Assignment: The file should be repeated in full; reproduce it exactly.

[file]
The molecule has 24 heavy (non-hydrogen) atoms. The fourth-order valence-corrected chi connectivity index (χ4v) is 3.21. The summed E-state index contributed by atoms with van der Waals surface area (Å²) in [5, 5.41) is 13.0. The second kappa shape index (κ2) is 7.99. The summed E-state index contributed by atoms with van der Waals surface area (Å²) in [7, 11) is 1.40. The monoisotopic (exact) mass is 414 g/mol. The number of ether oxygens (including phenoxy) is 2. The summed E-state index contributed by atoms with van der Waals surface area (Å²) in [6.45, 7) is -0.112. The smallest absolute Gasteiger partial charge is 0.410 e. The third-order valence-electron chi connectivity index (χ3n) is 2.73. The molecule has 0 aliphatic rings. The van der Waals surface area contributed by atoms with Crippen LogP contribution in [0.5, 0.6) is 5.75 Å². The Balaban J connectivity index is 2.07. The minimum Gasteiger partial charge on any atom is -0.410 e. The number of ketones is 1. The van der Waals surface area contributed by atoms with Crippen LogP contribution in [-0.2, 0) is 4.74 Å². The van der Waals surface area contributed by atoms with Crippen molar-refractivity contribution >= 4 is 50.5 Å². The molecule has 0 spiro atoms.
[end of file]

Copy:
The molecule has 24 heavy (non-hydrogen) atoms. The fourth-order valence-corrected chi connectivity index (χ4v) is 3.21. The summed E-state index contributed by atoms with van der Waals surface area (Å²) in [5, 5.41) is 13.0. The second kappa shape index (κ2) is 7.99. The summed E-state index contributed by atoms with van der Waals surface area (Å²) in [7, 11) is 1.40. The monoisotopic (exact) mass is 414 g/mol. The number of ether oxygens (including phenoxy) is 2. The summed E-state index contributed by atoms with van der Waals surface area (Å²) in [6.45, 7) is -0.112. The smallest absolute Gasteiger partial charge is 0.410 e. The third-order valence-electron chi connectivity index (χ3n) is 2.73. The molecule has 0 aliphatic rings. The van der Waals surface area contributed by atoms with Crippen LogP contribution in [0.5, 0.6) is 5.75 Å². The Balaban J connectivity index is 2.07. The minimum Gasteiger partial charge on any atom is -0.410 e. The number of ketones is 1. The van der Waals surface area contributed by atoms with Crippen LogP contribution in [-0.2, 0) is 4.74 Å². The van der Waals surface area contributed by atoms with Crippen molar-refractivity contribution >= 4 is 50.5 Å². The molecule has 0 spiro atoms.